You may think the clear winner in the GOP debate last night was Trump, because he racked up the most mentions – but that all really depends on your definition of “winner.”
With two debates happening the same night and sheer quantity of Republican candidates to pick apart, the night was destined to be a big one on Twitter. And it didn’t disappoint.
The first debate, as we all now know, belonged to Carly Fiorina, with 100,000 tweets registering during that period and 40,000 mentioning her specifically. And that wave carried over and helped build the crest we saw in the second debate, which culminated in 1.2 MILLION mentions per hour (an exceptionally massive showing by any measure).
But here’s where going “by the numbers” gets misleading.
Although everything Donald Trump said trended upwards, meaning experienced an immediate and significant increase in mentions, numbering in the thousands and trending on Twitter every few minutes, the net sentiment DROPPED at a significant rate. After the first half hour of this second debate, mentions were up over 550% to over 500k per hour. Sentiment was down 13%.
It’s important to note that sentiment dropped as mentions increased during the first debate as well, but by much less. And Carly Fiorina’s performance in the first debate not only carried over into her being a trending topic at the beginning of the second debate, it led to her being third in overall mentions and highest in Net Sentiment.
Some additional data points to consider:
- Emerging trends before the debate were mostly joke based such as drinking games to play during the debate. Some real issues were trending including thoughts on immigration and Mexico.
- Rand Paul’s confrontational style lead to many jokes over the course of the evening but it also made him the second most talked about candidate.
- Trump sparked early controversy by refusing to rule out running as an Independent candidate, if not selected to represent the party. Both mentions and net sentiment rise after this. (Many comments seem to be from Democrats saying that Trump running would be the best thing to happen for the Democrats.)
- That, combined with Trump’s response to the question about this negative treatment of women (with a shot at Rosie O’Donnell) lead to Trump as an emerging topic. (Also a –6% change in net sentiment)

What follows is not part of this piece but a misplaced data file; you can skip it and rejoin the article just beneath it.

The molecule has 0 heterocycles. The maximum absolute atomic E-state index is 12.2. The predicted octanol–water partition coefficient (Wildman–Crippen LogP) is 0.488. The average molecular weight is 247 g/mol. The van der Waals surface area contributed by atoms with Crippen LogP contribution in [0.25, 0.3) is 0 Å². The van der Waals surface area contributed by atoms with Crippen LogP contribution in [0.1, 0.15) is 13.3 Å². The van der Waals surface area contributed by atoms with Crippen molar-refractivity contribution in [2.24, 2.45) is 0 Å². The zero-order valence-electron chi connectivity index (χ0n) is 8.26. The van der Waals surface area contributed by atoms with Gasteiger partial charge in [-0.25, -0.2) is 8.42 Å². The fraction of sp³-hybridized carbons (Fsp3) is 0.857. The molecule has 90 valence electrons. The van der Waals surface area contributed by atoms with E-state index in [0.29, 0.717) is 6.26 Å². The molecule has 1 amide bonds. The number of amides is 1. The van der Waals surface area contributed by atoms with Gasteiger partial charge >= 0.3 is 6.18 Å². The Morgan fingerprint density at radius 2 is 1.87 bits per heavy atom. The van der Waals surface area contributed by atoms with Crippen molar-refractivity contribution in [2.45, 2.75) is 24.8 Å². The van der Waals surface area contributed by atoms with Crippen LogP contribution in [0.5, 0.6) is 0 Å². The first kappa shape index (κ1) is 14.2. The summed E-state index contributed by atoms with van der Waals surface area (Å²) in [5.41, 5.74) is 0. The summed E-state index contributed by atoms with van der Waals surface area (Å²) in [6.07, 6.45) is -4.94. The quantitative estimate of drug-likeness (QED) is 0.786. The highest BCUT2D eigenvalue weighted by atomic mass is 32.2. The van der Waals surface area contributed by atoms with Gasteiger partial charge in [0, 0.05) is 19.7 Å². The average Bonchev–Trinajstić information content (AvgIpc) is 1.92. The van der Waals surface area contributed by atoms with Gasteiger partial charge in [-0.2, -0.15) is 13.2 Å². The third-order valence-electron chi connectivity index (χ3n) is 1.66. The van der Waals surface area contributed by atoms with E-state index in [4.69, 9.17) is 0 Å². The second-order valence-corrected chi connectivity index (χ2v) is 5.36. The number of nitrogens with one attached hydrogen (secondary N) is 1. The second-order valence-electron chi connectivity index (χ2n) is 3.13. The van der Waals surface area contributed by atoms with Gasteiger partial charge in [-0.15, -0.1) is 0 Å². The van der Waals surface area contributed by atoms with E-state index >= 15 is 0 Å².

- Moderator, Megyn Kelley’s question about abortion resulted in negative reactions, both toward Kelly around the way she asked the question and the way Scott Walker answered it. At this point, net sentiment dropped to –10%.
- Questions on immigration dominated the conversation. The phrase “build a wall” was trending. Meanwhile Bernie Sanders (Democratic candidate) tweeted about billionaires buying elections and that was trending for a bit.
- A string of questions about defense lead to “military” as a trending term, with net sentiment rising to 25 or –10% from where it started.
- Ben Carson offered what was viewed as a level-headed and moderate approach to ISIS that trended briefly and Huckabee’s comments about freeloading pimps had Twitter riled up. And the “Straight Out of Compton” movie ad was oddly shown in the midst of it all.
Also, as is becoming a trend itself, one of the moderators, Megyn Kelly, was more popular online than most candidates, and was met with both praise and criticism, rivaling that of Candy Crowley’s 2012 moderator performance. Kelly’s mentions increased by 1,311% of normal and her net sentiment was negative with –22%.
Clearly, the sheer quantity of mentions does not make one the winner, the favorite or mean much of anything on its own really – and this holds true not only for politicians, but brands as well.
Campaign managers and brand managers would do well to dig deeper than trending topics to understand the underlying sentiment happening in the social content being shared. And the best way to do this is through a command center offering real-time visualizations of the conversation, to allow for real-time responses and making a hard stop to re-evaluate, when necessary.
At the very least, as candidates can’t be expected to stop talking mid-debate in response to social sentiment, candidates CAN become more self-aware and gain a deeper understanding of the voters they seek to attract. And the same goes for any business or brand participating on social.
What were YOUR takeaways from last night’s debate and the resulting Net Sentiment? For more information about NetBase LIVE Pulses go here.